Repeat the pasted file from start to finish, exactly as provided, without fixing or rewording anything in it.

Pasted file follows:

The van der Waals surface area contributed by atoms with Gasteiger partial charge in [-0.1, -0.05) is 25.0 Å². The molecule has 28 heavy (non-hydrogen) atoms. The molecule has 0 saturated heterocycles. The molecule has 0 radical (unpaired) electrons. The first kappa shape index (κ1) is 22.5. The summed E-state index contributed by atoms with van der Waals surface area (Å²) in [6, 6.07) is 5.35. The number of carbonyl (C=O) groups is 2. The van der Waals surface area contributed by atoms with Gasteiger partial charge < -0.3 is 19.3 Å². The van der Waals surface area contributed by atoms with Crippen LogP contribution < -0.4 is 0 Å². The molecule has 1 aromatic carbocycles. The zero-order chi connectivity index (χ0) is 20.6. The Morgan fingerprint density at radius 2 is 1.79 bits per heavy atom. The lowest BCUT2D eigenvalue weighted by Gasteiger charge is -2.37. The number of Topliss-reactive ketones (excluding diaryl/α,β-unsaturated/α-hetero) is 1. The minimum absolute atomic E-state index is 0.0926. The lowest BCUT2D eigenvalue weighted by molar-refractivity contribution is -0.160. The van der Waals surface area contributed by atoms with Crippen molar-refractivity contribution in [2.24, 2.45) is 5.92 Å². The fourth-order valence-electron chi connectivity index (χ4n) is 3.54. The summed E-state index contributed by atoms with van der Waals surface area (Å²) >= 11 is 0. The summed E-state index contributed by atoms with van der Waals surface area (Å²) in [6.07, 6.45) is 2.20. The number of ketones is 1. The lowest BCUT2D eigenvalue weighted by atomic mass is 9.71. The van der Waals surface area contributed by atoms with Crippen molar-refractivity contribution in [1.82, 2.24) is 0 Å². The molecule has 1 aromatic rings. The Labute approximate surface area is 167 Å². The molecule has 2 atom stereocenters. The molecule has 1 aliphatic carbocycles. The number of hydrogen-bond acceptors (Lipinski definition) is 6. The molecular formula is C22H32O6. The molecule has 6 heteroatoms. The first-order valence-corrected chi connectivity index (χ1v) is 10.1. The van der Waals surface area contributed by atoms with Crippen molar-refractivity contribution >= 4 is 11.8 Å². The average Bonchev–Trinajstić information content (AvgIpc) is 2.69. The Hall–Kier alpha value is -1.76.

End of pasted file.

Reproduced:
The van der Waals surface area contributed by atoms with Gasteiger partial charge in [-0.1, -0.05) is 25.0 Å². The molecule has 28 heavy (non-hydrogen) atoms. The molecule has 0 saturated heterocycles. The molecule has 0 radical (unpaired) electrons. The first kappa shape index (κ1) is 22.5. The summed E-state index contributed by atoms with van der Waals surface area (Å²) in [6, 6.07) is 5.35. The number of carbonyl (C=O) groups is 2. The van der Waals surface area contributed by atoms with Gasteiger partial charge < -0.3 is 19.3 Å². The van der Waals surface area contributed by atoms with Crippen LogP contribution < -0.4 is 0 Å². The molecule has 1 aromatic carbocycles. The zero-order chi connectivity index (χ0) is 20.6. The Morgan fingerprint density at radius 2 is 1.79 bits per heavy atom. The lowest BCUT2D eigenvalue weighted by Gasteiger charge is -2.37. The number of Topliss-reactive ketones (excluding diaryl/α,β-unsaturated/α-hetero) is 1. The minimum absolute atomic E-state index is 0.0926. The lowest BCUT2D eigenvalue weighted by molar-refractivity contribution is -0.160. The van der Waals surface area contributed by atoms with Crippen molar-refractivity contribution in [2.24, 2.45) is 5.92 Å². The fourth-order valence-electron chi connectivity index (χ4n) is 3.54. The summed E-state index contributed by atoms with van der Waals surface area (Å²) >= 11 is 0. The summed E-state index contributed by atoms with van der Waals surface area (Å²) in [6.07, 6.45) is 2.20. The number of ketones is 1. The lowest BCUT2D eigenvalue weighted by atomic mass is 9.71. The van der Waals surface area contributed by atoms with Crippen molar-refractivity contribution in [1.82, 2.24) is 0 Å². The molecule has 1 aromatic rings. The Labute approximate surface area is 167 Å². The molecule has 2 atom stereocenters. The molecule has 1 aliphatic carbocycles. The number of hydrogen-bond acceptors (Lipinski definition) is 6. The molecular formula is C22H32O6. The molecule has 6 heteroatoms. The first-order valence-corrected chi connectivity index (χ1v) is 10.1. The van der Waals surface area contributed by atoms with Crippen molar-refractivity contribution >= 4 is 11.8 Å². The average Bonchev–Trinajstić information content (AvgIpc) is 2.69. The Hall–Kier alpha value is -1.76.